The first condition is that only rings can be aromatic. Acyclic systems cannot be aromatic.
The second condition involves the shape of the ring. Ringed systems can be flat or three-dimensional. Most conjugated ring systems are flat in order to maximize the overlap between the p orbitals. But some exceptions exist. Cyclodecapentaene, for example, shown in Figure 15-11, is puckered because two hydrogens in the ring are pushed into each other’s space, and the ring is forced out of planarity so that the hydrogens can occupy separate spaces. Because of its nonplanar structure, cyclodecapentaene is non-aromatic. Removing the two hydrogens and replacing them with a carbon bond to make naphthalene erases this problem; naphthalene is planar (and aromatic).
FIGURE 15-11: The nonplanar and planar rings of cyclodecapentaene and naphthalene.
Cyclooctatetraene (Figure 15-12) is another example of a molecule that has alternating double bonds around the ring but isn’t planar. Instead, this ring system adopts a puckered tub-shaped conformation. Why? Because if it remained flat, it would become anti-aromatic as a result of having a non-Hückel number of pi electrons (8)! Because anti-aromatic systems are so unstable, this compound puckers and sacrifices the p orbital overlap so that it won’t have to endure the instability associated with being anti-aromatic.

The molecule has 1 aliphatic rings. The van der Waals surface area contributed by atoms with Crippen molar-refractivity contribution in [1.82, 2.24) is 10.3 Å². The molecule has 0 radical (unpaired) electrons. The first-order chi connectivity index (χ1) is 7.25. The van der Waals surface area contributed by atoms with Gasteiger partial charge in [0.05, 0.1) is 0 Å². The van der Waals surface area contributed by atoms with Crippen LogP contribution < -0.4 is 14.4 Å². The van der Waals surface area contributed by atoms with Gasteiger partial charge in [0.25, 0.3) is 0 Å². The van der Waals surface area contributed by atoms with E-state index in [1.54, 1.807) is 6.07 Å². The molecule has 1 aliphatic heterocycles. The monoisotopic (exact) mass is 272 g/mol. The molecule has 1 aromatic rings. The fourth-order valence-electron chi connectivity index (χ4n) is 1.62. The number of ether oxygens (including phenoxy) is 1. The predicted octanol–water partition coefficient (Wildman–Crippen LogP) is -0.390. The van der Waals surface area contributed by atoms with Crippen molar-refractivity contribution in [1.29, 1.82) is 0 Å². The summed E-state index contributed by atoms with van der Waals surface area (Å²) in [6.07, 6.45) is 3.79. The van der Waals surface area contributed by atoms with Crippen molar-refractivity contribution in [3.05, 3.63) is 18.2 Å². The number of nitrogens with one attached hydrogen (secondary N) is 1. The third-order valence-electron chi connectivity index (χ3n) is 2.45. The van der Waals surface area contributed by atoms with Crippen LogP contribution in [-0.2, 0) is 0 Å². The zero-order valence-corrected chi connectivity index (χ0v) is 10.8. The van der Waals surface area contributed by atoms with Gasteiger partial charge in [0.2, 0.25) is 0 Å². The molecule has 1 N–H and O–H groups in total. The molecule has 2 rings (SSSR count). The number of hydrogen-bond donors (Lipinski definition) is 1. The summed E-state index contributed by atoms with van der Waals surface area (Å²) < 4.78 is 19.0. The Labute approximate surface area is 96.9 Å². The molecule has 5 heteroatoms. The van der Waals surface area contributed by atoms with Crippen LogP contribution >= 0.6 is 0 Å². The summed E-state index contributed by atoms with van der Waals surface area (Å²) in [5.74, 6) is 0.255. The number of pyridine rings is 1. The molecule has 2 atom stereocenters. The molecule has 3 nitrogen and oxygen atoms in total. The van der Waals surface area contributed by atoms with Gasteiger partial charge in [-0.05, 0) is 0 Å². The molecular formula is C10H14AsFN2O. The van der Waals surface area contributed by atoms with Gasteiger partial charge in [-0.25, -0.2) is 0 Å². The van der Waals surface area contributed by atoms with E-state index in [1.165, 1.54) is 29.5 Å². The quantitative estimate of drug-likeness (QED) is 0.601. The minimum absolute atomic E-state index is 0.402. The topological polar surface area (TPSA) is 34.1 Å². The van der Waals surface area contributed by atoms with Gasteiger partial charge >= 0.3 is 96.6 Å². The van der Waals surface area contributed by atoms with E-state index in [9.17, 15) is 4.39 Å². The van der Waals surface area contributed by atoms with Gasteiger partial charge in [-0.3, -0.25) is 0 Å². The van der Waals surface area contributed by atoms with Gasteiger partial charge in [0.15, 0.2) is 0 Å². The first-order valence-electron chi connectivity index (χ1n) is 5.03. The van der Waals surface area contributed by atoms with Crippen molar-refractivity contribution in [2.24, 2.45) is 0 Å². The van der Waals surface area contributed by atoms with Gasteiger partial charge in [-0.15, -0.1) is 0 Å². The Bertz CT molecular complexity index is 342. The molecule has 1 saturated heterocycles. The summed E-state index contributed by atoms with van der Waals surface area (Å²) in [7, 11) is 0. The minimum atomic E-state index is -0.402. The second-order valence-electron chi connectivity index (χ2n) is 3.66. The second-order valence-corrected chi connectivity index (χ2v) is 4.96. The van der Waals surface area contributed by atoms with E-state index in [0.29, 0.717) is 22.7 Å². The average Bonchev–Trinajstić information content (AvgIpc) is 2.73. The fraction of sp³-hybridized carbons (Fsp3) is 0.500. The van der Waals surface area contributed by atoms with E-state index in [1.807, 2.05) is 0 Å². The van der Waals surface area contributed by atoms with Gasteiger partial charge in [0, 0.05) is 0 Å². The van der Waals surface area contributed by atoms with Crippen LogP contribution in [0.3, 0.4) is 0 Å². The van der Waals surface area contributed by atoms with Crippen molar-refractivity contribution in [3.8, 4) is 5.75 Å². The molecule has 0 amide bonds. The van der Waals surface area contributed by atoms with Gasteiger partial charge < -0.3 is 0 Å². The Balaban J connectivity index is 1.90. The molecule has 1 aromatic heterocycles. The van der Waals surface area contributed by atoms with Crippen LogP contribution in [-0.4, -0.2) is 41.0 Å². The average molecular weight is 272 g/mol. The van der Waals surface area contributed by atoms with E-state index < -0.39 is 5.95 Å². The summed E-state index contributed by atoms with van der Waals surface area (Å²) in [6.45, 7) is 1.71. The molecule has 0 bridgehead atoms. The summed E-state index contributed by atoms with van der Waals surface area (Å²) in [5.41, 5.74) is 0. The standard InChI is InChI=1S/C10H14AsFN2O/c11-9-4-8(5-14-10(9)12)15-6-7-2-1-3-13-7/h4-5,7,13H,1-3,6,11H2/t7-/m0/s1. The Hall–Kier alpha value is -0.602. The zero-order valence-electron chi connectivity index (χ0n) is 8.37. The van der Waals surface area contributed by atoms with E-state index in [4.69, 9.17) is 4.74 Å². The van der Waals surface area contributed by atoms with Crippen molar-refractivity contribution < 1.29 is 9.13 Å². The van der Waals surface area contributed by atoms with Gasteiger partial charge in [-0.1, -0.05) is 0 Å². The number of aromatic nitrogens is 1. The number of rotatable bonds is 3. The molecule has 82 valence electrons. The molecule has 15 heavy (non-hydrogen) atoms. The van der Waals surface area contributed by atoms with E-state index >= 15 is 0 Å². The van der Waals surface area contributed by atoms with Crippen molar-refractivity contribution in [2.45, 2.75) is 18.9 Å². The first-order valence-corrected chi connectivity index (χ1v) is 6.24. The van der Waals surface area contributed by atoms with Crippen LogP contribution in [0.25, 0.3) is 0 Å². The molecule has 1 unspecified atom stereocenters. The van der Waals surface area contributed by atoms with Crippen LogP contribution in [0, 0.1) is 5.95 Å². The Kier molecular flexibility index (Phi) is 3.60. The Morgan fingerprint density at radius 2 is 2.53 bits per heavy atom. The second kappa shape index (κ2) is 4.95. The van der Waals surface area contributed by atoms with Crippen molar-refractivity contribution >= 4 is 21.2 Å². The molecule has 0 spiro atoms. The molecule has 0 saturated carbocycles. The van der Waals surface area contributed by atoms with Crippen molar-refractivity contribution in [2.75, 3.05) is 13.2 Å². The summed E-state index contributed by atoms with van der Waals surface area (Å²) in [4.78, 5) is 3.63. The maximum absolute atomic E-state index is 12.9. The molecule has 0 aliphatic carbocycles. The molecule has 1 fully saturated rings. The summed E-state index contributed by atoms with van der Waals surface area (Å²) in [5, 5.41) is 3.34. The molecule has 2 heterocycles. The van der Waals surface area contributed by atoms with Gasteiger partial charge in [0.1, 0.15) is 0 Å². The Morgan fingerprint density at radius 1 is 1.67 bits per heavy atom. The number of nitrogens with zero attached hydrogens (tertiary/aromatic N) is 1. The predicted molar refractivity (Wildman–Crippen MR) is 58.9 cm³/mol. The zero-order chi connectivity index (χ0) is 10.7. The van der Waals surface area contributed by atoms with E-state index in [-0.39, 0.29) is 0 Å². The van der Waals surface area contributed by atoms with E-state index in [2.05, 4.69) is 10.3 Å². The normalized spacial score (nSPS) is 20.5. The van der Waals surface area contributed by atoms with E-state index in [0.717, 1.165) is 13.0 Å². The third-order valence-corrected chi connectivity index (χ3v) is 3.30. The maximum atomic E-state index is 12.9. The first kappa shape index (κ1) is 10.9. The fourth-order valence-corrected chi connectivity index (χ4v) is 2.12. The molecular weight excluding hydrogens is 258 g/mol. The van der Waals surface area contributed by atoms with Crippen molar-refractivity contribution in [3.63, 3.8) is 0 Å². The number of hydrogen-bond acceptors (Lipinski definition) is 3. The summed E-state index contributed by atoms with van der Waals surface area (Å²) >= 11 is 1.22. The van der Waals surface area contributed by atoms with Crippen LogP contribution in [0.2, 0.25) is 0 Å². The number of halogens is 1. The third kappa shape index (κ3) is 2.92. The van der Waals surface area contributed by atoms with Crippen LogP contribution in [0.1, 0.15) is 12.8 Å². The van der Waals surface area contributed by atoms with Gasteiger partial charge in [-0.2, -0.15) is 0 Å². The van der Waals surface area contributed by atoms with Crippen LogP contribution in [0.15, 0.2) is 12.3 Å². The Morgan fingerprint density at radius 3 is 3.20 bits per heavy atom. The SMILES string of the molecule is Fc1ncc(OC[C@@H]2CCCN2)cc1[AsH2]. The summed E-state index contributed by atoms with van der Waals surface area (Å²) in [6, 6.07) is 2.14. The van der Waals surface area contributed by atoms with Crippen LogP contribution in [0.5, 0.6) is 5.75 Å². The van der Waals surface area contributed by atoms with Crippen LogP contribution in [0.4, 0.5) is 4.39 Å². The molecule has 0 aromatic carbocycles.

FIGURE 15-12: Cyclooctatetraene.
The third condition involves the orbitals. Aromatic systems must have an unbroken ring of p orbitals, so any ring that contains an sp3 hybridized carbon will not be aromatic. Cycloheptatriene, shown in Figure 15-13, is non-aromatic because one of the ring carbons is sp3 hybridized. However, carbocations (positively charged carbons) are sp2 hybridized (and have an empty p orbital), so the cycloheptatriene cation has an unbroken ring of p orbitals and is an aromatic compound.
FIGURE 15-13: The nonaromatic cycloheptatriene molecule and the aromatic cycloheptatriene cation.
Finally, to be aromatic, a ring must have a Hückel number of electrons (4n + 2). Table 15-1 gives solutions to these equations for low values of n.
TABLE 15-1 Pi Electron Counts
Aromatic Numbers (4n + 2)
Anti-aromatic Numbers (4n)
One tricky aspect of counting the number of electrons in the pi system is when the ring contains heteroatoms (like O, S, N). How do you know which lone pairs to count as part of the pi system and which to ignore (see Figure 15-14)?
FIGURE 15-14: Counting pi electrons on heteroatoms.
The long answer is that you have to draw out the orbitals to see which lone pair electrons would go into the pi system and which ones wouldn’t. For furan, one lone pair from the oxygen would go into the p orbital (pi system), and one would go into an sp2 hybridized orbital orthogonal to the ring. So, the oxygen in furan would contribute two electrons to the pi system.